For months, both Canadian citizens and a key part of the Canadian economy have been held hostage by China. After Canada’s detention of Huawei executive Meng Wanzhou, Beijing responded; for nearly 150 days, Michael Spavor and Michael Kovrig have been jailed, denied legal representation, forced to endure sleep deprivation and, in the case of the latter, had his diplomatic immunity abused as an on-leave Canadian foreign-service officer. Beijing then claimed that our canola is infected by pests. That canola embargo is a double whammy: It cuts our current market in half, and also sows doubt among Canadians about our health and safety standards.
If the Trudeau government continues to let this pass without response, we can expect the Chinese to ratchet up the pressure. Our beef, pork and seafood could be next. It’s due time for more muscular action.
To address the canola embargo, we need to implement a food chain and inspection system that is the best in the world. We need to show foreign customers and Canadians alike that our food is of the highest quality and that “Made in Canada” is a signal of a premium brand.
Prime Minister Justin Trudeau is sending a minister-led delegation to demonstrate to Chinese authorities that Canadian canola is pest-free. To prepare for the inevitably long waits to see Chinese officials, the delegation should read Lord Macartney’s account of his 1793 mission to China’s emperor, which was unsuccessful because of the deep divides between the two sides.
The success of any Canadian mission will not come in China, but in visits to markets of the Association of Southeast Asian Nations and Comprehensive and Progressive Trans-Pacific Partnership. To help those efforts, we should redeploy the trade commissioners recently added to China to those markets instead.
The United States needs to do more to help with the detained Canadians. Our unenviable position stems from Washington’s extradition request of Ms. Meng, and that process, governed by the rule of law, was needlessly complicated when Donald Trump mused about including her in a China-U.S. trade deal. But if there is a deal, the U.S. must receive assurances that Mr. Kovrig and Mr. Spavor will be freed.
Canada should take the plight of the hostages to the various international human-rights tribunals and encourage human-rights NGOs to include them in their advocacy. We are championing the displaced Rohingya; why not press the cause of the million-plus Uyghurs kept in Chinese concentration camps? It will demonstrate to China that size does not mean a pass on human rights.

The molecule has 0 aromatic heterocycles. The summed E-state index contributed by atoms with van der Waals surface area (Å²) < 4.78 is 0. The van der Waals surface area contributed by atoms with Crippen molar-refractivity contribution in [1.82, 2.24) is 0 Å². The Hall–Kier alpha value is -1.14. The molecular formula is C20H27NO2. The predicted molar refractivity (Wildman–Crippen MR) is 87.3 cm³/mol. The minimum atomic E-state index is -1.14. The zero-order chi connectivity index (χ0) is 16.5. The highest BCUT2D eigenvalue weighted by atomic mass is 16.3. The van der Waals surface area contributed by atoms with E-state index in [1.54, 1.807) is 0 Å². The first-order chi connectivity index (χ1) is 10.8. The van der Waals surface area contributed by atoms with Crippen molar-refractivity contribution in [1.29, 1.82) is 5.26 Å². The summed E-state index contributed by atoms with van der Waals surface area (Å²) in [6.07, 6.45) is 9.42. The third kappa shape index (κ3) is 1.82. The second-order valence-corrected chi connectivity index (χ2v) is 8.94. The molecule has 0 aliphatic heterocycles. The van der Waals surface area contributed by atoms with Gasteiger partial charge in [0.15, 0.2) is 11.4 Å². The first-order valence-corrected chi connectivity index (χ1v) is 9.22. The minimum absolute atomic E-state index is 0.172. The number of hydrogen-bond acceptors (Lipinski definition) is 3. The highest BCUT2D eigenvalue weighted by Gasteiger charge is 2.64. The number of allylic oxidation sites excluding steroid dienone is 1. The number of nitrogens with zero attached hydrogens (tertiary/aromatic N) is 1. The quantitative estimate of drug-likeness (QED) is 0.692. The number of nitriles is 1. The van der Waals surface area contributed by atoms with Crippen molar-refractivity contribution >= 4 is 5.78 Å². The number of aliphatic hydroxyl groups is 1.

We should apply Magnitsky sanctions against those responsible for depriving the two Canadians of their human rights. We should also put a hold on student visas for the children of senior Chinese officials. As for Chinese goods entering Canada, they need careful inspection with a “name and shame” approach to counterfeits and tainted goods.
We should also formally declare that Huawei equipment will not be used in our 5G network buildout because we do not trust China. We should stand with our Five Eyes intelligence partners – the United States, Britain, Australia and New Zealand – who fear Huawei will be a conduit for Chinese espionage or cybersabotage.
Our intelligence agencies report that Chinese agents are engaging in illicit activities, including trying to recruit Chinese students and influence politicians. These agents should be either arrested or, if they are working under diplomatic cover, sent home.
It’s also time to send the current Chinese ambassador packing. Lu Shaye has accused Canada of “Western egotism and white supremacy.” With the forced resignation of John McCallum as Canada’s envoy to China, we also need a new ambassador in Beijing. The Chinese will expect our new envoy to have commensurate stature as our U.S. ambassador, David MacNaughton – a fair request – but we expect a Group of Seven-level ambassador in return.
Our next ambassador needs to be tough-minded and go into the job without illusions. Xi Jinping’s China is authoritarian, and does not care about human rights. It believes that its system is superior and more efficient than liberal democracy.
A resurgent China is using the Meng affair to demonstrate its power and influence, and in doing so, it is redefining the norms of the rules-based order. Other authoritarians, looking to follow China’s lead, are watching closely.
So we must push back. Efforts to bring international pressure to bear on Beijing netted public condemnatory statements on our hostages from some of our allies as well as an open letter from think tanks and former envoys to China. It annoyed and embarrassed Chinese leadership. We need to urge our allies to keep up that pressure.
Turning the other cheek and hoping for a change of heart won’t work. Our hostages and canola farmers need help. Mr. Trudeau, it’s time to fight back.
CGAI Vice President Colin Robertson was on Power & Politics this week to discuss Canada’s trade relationship with China:
Click Here to watch the full interview.